Self Evaluation

Some practical questions to evaluate your meditation:

  • Have you noticed any changes in your ability to concentrate, in meditation and otherwise?
  • Have you noticed differences in your mental and emotional activity on days when you meditated or not?
  • How would you describe your meditation experience in general?
  • What different stages can you discern and recognise in your process of meditating?
  • What are your most frequently occurring distractions and obstacles in meditation?
  • What could you do to NOT get up after meditation and lose and forget all that you have just worked for and experienced, and to NOT immediately fall back into the usual, habitual mode of unconscious emotionalised thinking and acting?

We should not forget that all the great ideas discussed in this newsletter represent a kind of ideal scenario, and that meditation in reality can be a bit more messy and erratic at times. Maybe one of the most important lessons for us beginners (and we are all beginners on this immeasurable path) might be to stop judging ourselves for our lovely shortcomings, for the bad behaviour of our disobedient and ill-mannered minds, our lack of patience, the persistence of our desires, needs and wants, and our stiff and ever ageing bodies.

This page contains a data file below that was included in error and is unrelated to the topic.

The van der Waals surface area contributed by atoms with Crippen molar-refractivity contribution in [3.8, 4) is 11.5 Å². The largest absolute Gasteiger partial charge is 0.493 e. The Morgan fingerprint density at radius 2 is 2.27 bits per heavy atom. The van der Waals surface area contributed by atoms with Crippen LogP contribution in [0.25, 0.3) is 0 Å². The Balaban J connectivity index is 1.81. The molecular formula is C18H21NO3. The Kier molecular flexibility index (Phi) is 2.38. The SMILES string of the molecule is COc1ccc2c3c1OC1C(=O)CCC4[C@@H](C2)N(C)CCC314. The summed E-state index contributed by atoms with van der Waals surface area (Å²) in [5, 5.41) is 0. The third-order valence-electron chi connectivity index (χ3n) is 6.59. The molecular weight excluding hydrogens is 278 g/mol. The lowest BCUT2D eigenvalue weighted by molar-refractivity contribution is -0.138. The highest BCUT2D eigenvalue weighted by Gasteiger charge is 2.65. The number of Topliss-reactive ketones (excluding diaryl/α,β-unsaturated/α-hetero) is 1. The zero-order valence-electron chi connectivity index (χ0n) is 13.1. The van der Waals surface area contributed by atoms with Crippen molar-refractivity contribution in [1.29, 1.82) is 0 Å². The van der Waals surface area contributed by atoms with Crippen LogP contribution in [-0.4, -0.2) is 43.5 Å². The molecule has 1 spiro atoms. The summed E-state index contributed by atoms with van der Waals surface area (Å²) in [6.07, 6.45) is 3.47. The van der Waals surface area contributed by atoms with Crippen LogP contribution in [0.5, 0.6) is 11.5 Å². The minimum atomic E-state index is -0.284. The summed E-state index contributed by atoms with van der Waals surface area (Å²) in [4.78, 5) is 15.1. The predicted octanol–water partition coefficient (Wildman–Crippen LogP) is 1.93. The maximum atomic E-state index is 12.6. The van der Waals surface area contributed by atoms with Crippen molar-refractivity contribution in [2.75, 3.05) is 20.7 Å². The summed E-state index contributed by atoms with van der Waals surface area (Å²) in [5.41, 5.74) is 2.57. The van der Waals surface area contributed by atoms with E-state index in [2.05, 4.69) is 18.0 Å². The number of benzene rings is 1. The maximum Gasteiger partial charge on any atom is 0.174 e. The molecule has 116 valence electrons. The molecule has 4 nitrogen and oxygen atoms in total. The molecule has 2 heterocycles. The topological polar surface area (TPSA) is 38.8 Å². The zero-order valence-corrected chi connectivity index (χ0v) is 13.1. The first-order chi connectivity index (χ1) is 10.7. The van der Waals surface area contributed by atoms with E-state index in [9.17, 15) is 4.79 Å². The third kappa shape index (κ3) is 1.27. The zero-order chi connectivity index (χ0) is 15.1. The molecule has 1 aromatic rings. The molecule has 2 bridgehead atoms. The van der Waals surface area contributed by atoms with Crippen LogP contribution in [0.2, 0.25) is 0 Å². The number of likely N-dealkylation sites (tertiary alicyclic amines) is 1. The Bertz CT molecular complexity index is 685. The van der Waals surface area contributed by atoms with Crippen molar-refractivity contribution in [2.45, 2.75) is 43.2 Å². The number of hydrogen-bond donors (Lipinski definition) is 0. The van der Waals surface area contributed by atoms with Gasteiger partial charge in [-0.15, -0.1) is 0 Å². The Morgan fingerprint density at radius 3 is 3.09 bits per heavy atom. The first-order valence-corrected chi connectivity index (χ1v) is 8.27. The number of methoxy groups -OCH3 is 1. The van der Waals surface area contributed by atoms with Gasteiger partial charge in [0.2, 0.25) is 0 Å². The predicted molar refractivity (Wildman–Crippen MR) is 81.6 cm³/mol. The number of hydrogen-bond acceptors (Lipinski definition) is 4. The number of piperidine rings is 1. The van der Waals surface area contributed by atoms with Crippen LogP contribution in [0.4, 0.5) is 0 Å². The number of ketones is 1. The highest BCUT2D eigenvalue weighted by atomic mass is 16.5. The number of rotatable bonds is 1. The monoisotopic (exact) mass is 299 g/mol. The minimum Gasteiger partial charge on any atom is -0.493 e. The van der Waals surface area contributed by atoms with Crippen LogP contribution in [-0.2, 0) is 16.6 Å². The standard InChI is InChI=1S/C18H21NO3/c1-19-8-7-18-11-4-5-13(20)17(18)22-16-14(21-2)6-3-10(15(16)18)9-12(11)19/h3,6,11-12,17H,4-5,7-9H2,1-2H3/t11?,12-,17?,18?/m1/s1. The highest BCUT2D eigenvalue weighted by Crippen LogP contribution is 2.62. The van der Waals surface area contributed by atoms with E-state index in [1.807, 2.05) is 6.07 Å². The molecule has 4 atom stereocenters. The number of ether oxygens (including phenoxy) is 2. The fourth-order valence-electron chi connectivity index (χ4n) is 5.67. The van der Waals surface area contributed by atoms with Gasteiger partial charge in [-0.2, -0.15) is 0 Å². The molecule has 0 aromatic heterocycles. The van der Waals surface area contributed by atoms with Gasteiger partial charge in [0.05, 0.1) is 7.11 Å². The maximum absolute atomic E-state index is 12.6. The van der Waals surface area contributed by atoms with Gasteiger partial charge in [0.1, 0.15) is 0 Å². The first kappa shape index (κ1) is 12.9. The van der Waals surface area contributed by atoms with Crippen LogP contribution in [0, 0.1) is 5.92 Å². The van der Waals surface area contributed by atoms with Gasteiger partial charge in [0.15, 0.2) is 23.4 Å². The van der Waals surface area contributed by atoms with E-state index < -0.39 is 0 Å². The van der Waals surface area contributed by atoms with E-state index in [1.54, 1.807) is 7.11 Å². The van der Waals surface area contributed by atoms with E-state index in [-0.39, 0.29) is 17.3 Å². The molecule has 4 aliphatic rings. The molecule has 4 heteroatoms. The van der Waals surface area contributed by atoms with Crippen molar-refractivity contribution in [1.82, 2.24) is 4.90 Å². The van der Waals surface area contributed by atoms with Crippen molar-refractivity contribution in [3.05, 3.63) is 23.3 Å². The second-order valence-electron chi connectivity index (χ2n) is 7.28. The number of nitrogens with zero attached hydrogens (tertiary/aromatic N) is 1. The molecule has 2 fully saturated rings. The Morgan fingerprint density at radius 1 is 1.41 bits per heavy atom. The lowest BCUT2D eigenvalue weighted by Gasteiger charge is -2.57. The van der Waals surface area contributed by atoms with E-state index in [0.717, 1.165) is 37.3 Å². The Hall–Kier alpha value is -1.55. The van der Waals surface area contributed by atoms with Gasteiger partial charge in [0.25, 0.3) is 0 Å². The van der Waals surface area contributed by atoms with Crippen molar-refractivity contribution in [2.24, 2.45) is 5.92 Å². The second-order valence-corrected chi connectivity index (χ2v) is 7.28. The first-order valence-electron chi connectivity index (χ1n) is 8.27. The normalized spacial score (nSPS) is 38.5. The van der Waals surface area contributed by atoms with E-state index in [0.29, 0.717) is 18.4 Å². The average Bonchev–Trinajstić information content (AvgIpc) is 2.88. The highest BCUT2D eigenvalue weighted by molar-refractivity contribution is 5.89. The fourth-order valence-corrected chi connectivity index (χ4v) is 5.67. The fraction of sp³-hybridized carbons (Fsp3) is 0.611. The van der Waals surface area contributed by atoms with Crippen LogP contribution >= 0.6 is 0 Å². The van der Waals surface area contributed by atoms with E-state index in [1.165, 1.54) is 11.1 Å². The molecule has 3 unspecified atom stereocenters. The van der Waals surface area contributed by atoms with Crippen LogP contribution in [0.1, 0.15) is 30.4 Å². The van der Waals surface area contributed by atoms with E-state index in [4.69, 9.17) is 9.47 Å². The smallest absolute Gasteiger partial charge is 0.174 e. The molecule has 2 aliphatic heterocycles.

Further Resources

If you would like to continue to explore some of the above topics, I recommend to maybe start by listening to this one episode of James Finley’s podcast, Turning to the Mystics, Thomas Merton: Session 7

And/or consider some of the following resources:

Some Books:
Ram Dass, Be Here Now (1971)
Eckhart Tolle, The Power of Now (1997)
Any books from or about: Kabir, Ramakrishna, Osho, Sufis or Bhagats

Some Video Documentaries:
Ram Dass, Fierce Grace (2001)
Crazy Wisdom, The Life and Times of Chogyam Trungpa Rinpoche (2011)
Awake – The Life of Yogananda (2014)

Podcasts:
Ram Dass, Here and Now, Ep 112: The Notion of Ego with Chögyam Trungpa Rinpoche, www.ramdass.org, www.youtube.com

James Finley: Turning to the Mystics

"The most important things in life are things we simply have to accept or we’ll go crazy inside, and they’re the things we can’t explain to anybody, including ourselves."
Thomas Merton (1915 - 1968)
Monk, Mystic, Writer

Leave a Comment

Your email address will not be published. Required fields are marked *